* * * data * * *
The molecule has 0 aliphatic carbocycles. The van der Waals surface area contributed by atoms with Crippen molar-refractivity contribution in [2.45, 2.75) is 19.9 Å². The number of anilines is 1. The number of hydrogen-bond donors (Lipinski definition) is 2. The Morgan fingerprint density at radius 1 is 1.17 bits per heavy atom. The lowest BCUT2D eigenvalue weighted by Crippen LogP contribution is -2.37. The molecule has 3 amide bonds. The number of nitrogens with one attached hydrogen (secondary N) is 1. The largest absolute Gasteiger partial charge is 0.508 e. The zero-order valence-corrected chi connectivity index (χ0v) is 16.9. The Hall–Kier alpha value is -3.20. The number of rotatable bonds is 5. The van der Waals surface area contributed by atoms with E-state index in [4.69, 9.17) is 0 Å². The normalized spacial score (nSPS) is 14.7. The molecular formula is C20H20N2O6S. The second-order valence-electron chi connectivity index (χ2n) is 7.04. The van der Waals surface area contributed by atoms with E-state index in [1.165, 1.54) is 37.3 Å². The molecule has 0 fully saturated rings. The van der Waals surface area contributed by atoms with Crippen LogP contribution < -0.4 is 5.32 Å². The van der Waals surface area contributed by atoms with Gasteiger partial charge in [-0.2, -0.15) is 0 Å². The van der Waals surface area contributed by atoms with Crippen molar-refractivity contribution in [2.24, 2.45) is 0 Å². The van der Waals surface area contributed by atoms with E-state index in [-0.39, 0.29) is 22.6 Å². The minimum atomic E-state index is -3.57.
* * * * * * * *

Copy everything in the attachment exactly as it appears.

The molecule has 0 aliphatic carbocycles. The van der Waals surface area contributed by atoms with Crippen molar-refractivity contribution in [2.45, 2.75) is 19.9 Å². The number of anilines is 1. The number of hydrogen-bond donors (Lipinski definition) is 2. The Morgan fingerprint density at radius 1 is 1.17 bits per heavy atom. The lowest BCUT2D eigenvalue weighted by Crippen LogP contribution is -2.37. The molecule has 3 amide bonds. The number of nitrogens with one attached hydrogen (secondary N) is 1. The largest absolute Gasteiger partial charge is 0.508 e. The zero-order valence-corrected chi connectivity index (χ0v) is 16.9. The Hall–Kier alpha value is -3.20. The number of rotatable bonds is 5. The van der Waals surface area contributed by atoms with E-state index in [4.69, 9.17) is 0 Å². The normalized spacial score (nSPS) is 14.7. The molecular formula is C20H20N2O6S. The second-order valence-electron chi connectivity index (χ2n) is 7.04. The van der Waals surface area contributed by atoms with E-state index in [1.165, 1.54) is 37.3 Å². The molecule has 0 fully saturated rings. The van der Waals surface area contributed by atoms with Crippen LogP contribution < -0.4 is 5.32 Å². The van der Waals surface area contributed by atoms with Gasteiger partial charge in [-0.2, -0.15) is 0 Å². The van der Waals surface area contributed by atoms with Crippen molar-refractivity contribution in [2.24, 2.45) is 0 Å². The van der Waals surface area contributed by atoms with E-state index in [-0.39, 0.29) is 22.6 Å². The minimum atomic E-state index is -3.57.